Across the nation, direct to consumer beef brands have all experienced a substantial increase in business in the wake of the coronavirus (COVID-19) outbreak.
Susie Felton and her husband Jim ranch near Springdale, Montana. Their direct to consumer beef businesses has hit an all-time high due to the virus and panic buying in grocery stores.
“It has been a wild ride,” said Susie Felton. “Where we thought we were is nothing to where we are today.”
What is typically a slow season for Felton Angus Beef's direct to consumer service all changed in the wake of the coronavirus.
“We started out with our regular customer base and they were stocking up,” Susie said. “Suddenly the world changed. We have new customers. Let me tell you it's a humbling experience to raise the food we feed our family and be able to share that with customers across the United States.”
The Feltons are known for their Black Angus cattle genetics, but Susie Felton saw the opportunity to diversify the family ranch with their own beef brand several years ago.
“I sat in the back room and I launched a business,” said Felton. “Just like starting any business, there's lots of problems to solve. We're blazing a trail.”
The effort came with several challenges. “Some of the biggest challenges for what we do is access to USDA meat processors,” Felton explained. “The meat must be approved by the USDA to cross a state line. There just aren't many in any state let alone in Montana.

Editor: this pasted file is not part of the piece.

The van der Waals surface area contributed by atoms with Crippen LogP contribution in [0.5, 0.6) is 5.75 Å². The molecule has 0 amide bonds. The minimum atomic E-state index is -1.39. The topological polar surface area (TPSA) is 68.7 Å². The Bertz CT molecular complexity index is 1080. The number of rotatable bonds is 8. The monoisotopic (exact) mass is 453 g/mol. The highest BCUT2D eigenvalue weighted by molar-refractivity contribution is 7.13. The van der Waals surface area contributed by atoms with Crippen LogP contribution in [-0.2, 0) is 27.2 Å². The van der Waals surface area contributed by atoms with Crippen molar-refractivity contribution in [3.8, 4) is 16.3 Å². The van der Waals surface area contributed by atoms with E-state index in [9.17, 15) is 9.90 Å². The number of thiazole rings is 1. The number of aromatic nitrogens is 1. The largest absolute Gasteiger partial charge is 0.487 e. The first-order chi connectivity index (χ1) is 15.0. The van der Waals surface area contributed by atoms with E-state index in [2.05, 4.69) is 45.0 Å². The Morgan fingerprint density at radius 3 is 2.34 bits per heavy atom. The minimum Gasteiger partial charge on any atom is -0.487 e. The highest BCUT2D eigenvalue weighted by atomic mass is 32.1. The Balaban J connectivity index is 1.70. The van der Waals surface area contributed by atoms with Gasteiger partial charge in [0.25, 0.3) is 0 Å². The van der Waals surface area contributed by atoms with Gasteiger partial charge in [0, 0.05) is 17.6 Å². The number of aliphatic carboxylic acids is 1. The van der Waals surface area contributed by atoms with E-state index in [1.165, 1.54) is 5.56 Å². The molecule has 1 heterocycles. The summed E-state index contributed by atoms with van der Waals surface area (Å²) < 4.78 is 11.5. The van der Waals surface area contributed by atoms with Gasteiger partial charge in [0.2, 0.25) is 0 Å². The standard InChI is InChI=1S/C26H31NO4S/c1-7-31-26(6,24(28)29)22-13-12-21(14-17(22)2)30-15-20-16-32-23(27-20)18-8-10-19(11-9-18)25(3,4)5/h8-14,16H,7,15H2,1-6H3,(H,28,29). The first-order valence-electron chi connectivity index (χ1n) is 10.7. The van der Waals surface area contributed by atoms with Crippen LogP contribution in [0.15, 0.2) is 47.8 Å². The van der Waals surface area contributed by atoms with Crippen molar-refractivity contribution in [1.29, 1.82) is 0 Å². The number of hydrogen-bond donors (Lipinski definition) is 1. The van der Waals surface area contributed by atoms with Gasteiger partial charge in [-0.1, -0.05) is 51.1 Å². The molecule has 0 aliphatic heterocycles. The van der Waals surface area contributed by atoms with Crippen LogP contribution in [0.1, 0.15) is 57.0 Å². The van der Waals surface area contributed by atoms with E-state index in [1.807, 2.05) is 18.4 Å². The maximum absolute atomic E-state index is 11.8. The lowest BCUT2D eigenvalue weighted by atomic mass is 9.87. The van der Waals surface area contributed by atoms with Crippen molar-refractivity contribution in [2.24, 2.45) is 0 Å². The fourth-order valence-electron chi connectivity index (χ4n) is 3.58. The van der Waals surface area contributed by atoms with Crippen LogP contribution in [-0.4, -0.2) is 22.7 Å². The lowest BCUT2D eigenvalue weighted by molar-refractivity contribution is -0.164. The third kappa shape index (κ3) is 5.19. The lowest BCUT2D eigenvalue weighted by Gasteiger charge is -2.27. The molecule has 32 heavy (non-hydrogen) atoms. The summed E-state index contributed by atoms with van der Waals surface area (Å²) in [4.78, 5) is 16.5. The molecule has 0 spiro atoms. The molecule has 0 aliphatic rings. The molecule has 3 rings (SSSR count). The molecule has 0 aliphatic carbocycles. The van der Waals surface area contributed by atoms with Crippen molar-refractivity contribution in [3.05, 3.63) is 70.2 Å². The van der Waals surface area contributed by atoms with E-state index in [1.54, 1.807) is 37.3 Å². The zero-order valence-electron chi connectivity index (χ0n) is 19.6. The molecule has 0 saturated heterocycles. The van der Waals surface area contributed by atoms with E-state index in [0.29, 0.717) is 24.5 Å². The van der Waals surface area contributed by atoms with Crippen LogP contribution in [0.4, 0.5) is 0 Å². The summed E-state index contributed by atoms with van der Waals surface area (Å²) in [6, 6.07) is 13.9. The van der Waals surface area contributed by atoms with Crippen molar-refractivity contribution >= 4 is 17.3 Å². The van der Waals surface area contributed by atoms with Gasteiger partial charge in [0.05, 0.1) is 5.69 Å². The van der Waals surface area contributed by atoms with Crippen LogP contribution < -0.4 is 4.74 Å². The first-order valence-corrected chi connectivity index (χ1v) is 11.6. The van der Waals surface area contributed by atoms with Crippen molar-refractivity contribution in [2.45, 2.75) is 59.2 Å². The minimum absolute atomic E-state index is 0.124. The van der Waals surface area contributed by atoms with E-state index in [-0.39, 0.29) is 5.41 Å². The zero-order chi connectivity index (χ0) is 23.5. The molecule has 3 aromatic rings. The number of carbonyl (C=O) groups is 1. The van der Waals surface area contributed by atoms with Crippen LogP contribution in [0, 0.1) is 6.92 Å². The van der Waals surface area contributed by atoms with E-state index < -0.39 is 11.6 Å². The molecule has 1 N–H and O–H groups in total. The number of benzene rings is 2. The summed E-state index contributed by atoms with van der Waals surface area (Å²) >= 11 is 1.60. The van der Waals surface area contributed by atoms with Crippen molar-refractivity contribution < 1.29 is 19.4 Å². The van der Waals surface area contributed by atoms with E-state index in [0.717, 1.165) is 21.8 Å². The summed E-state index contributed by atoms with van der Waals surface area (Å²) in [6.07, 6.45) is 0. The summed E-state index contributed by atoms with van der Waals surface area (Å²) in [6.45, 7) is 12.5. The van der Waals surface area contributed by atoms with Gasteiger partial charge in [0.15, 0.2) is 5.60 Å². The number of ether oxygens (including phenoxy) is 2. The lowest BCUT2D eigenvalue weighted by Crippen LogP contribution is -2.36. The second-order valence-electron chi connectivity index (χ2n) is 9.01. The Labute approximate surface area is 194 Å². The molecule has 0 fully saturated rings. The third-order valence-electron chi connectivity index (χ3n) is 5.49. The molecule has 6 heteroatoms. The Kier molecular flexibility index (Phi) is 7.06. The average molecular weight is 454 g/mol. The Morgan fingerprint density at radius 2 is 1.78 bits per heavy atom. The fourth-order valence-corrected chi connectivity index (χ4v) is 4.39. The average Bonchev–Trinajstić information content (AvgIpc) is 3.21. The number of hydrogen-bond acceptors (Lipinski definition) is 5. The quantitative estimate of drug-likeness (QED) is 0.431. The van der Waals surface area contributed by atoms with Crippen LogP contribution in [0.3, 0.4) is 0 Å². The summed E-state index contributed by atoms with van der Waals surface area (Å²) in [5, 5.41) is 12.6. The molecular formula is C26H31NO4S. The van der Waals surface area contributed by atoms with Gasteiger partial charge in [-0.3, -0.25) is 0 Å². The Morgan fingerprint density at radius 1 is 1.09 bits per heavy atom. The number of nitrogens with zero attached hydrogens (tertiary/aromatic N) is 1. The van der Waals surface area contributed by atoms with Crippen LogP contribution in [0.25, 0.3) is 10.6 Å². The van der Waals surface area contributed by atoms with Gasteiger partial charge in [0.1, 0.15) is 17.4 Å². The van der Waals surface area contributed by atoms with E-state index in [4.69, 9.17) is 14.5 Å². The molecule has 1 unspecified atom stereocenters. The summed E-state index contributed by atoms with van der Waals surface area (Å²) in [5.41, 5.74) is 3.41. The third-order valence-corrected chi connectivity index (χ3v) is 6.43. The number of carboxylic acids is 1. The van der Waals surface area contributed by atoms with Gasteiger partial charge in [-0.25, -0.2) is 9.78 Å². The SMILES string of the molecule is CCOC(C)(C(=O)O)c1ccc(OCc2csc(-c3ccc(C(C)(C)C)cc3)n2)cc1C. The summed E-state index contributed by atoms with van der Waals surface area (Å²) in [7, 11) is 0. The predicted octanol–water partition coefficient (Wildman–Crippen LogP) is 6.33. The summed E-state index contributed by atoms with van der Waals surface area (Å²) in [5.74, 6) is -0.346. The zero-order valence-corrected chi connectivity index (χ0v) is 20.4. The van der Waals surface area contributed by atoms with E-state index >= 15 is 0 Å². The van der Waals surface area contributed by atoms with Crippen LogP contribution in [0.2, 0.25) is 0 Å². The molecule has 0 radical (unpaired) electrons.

Another challenge Felton faced was cold storage and creating a customer base. “You can have it all ready to ship and then you don't have a customer,” said Felton. “How do you connect with your customers and get them the product that they're looking for? How to speak their language? They tell me what they want, and I listened.”
By listening to consumer preference, the 100% Montana raised Felton Angus Beef has been delivered to doorsteps in 48 states. Social media has played a role in connecting and engaging with the customer base.
“The story doesn't end when the box leaves Montana,” said Felton. “That's just the beginning of the story. The story then hits a kitchen and then they may or may not know what to do with the product that you shipped them. So, we have an educational component. It makes people have success and they enjoy the product and they tell us about it, and they share their pictures and we share those back. It creates a community around a ranch in Montana that didn't exist before.
Felton said there is plenty of room in the direct to consumer marketplace. She said ranches can use it as a tool to help bring the next generation back to the family business.
“We're collaborating, we're not competing with each other,” said Felton. “We can leave that to the big brands. We're building a system where people go back to farms and ranches directly just like they did generations ago.”